He was Bufty the Vampire Slayer.
* * * * * * *
It was late evening and Bufty had told his wife that he was just nipping down the library to read a back issue of Cycling Times. In deference to Doreen's wishes, he wore his grey woollen overcoat and a blue-and-yellow scarf which might well have been a school uniform scarf and which had cost only 30p in the church jumble sale several years ago. He adjusted his bicycle clips and tucked the hems of his brown trousers into the tops of his beige socks and set off, first balancing on the near-side pedal and then, as the bike picked up momentum, swinging his right leg over the back wheel and onto the offside pedal. He had tucked the tools of his nocturnal trade into his overcoat and set off along Hyacinth Road, left at the junction with Daffodil Crescent and towards the recreation ground or "the rec" as local youngsters called it.
Bufty had guessed there would be trouble this evening and had chosen his route to the library with care. He was not disappointed. Trouble occurred as he pedalled gently along the bicycle path across the rec.
The two vampires came at him out of the gloom. One rode a 21 speed Y-frame mountain bike with cantilever brakes, 700 millimetre wheels with the lightweight carbon arms instead of spokes, quick change gears and full front fork suspension. The bike was painted in livid purple with a yellow "flames" design on the down-pipe. The other had an 18 speed twist grip geared diamond-frame hardtail in red with white painted lugs. They were standing on their pedals as their rugged bikes leapt and bounced towards Bufty. Some way behind them, the rider of a road bike with drop handlebars and slick tyres was having problems with either a puncture or a jumped chain. He was currently no threat and was more interested in the intricacies of his derailleur system than in Bufty.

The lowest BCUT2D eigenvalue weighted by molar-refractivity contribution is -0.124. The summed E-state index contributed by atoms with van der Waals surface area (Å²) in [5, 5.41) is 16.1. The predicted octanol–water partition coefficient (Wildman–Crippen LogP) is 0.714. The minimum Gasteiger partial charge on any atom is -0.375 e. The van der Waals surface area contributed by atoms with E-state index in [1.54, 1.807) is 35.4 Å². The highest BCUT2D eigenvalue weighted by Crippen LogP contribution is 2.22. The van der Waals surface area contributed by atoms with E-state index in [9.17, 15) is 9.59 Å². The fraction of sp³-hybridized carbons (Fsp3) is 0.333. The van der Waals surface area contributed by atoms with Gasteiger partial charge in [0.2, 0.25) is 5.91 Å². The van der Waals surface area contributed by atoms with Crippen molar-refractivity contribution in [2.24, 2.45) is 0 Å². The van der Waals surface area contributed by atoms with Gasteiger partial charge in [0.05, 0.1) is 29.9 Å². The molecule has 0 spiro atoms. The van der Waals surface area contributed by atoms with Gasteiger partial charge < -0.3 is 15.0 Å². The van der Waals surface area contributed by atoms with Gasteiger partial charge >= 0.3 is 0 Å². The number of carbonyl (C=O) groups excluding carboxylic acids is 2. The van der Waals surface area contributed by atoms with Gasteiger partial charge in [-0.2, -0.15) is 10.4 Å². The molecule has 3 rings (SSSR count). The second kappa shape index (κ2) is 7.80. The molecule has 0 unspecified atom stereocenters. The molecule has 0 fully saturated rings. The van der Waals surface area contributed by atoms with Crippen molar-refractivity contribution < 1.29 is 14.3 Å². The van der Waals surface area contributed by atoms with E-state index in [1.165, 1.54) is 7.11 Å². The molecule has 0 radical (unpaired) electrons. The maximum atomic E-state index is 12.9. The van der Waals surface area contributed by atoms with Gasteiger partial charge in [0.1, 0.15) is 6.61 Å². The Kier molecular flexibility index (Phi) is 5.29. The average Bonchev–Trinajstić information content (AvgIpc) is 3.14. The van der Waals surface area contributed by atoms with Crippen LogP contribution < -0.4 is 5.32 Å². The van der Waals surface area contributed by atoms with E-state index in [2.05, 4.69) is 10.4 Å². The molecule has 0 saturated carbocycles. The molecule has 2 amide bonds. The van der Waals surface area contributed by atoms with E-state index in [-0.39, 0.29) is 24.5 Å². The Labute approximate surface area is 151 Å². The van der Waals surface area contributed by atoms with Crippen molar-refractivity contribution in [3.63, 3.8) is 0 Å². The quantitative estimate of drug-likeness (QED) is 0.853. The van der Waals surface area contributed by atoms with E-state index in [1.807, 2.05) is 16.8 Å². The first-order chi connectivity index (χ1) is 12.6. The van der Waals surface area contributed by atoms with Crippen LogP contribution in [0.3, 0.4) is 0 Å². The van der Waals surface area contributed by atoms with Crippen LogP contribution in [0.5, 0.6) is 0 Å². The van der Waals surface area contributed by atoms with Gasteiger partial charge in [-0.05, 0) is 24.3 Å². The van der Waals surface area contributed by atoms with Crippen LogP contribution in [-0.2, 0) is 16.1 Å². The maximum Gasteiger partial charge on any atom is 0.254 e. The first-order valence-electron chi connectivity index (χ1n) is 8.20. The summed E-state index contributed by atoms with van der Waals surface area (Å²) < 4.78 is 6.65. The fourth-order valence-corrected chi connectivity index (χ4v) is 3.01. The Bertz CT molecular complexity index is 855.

Grasping the cruciform silver tyre lever in one hand and muttering a brief prayer as he held it before him, Bufty pedalled for all he was worth towards the two vampires. His Raleigh Roadster left the cycle path and bumped over the uneven grass. The unforgiving leather saddle, any pretence of sprung suspension long since abandoned, jolted his crotch. No wonder he had never fathered children, he thought as he rattled towards the vampires. At the sight of the cross, the vampires split up and cycled more cautiously.
"Didn't you see the signs?" growled Bufty, "No cycling in a children's play area!"
"I don't see you walking, grand-dad," sniggered the rider of the purple Y-frame, now cycling with no hands on the handlebars.
Bufty exchanged the cross for his plant sprayer and gave the impudent vampire a squirt of holy water. His face blistering, the vampire fell from his bike which lay on its side, wheels gently spinning. As he rode past the prone figure, Bufty stabbed downwards. A sharpened bicycle spoke stabbed through the vampire's heart and the creature shuddered into grave-dust. Bufty winced as the gritty dust settled over the mountain bike.
"That'll play havoc with the gears," he muttered, but there was no time to stop and rescue the purple Y-frame or the single spoke since the other vampire was headed straight for him from the other direction.
Bufty still had 2 sharpened spokes left. They always played havoc with the pockets and lining of his coat and Doreen could never understand where all the holes came from. The rider of the 18 speed hard-tail was careening towards him. There was no time to retrieve the spokes from where they had worked their way through the seam of the pocket and into the coat's lining. With characteristic quick thinking and resourcefulness, he unclipped his bicycle pump from the Roadster's top tube and with pump in hand he cycled frantically towards the vampire. At the last possible moment, Bufty veered to the left and leaned over just enough to thrust the pump through the spokes of the hard-tail's back wheel. Brought to a sudden halt, the vampire was flung over the handlebars and by a fortuitous twist of fate, impaled itself on the 5 foot tall metal railings at the edge of the rec. It hung there for a brief moment before imploding into dust.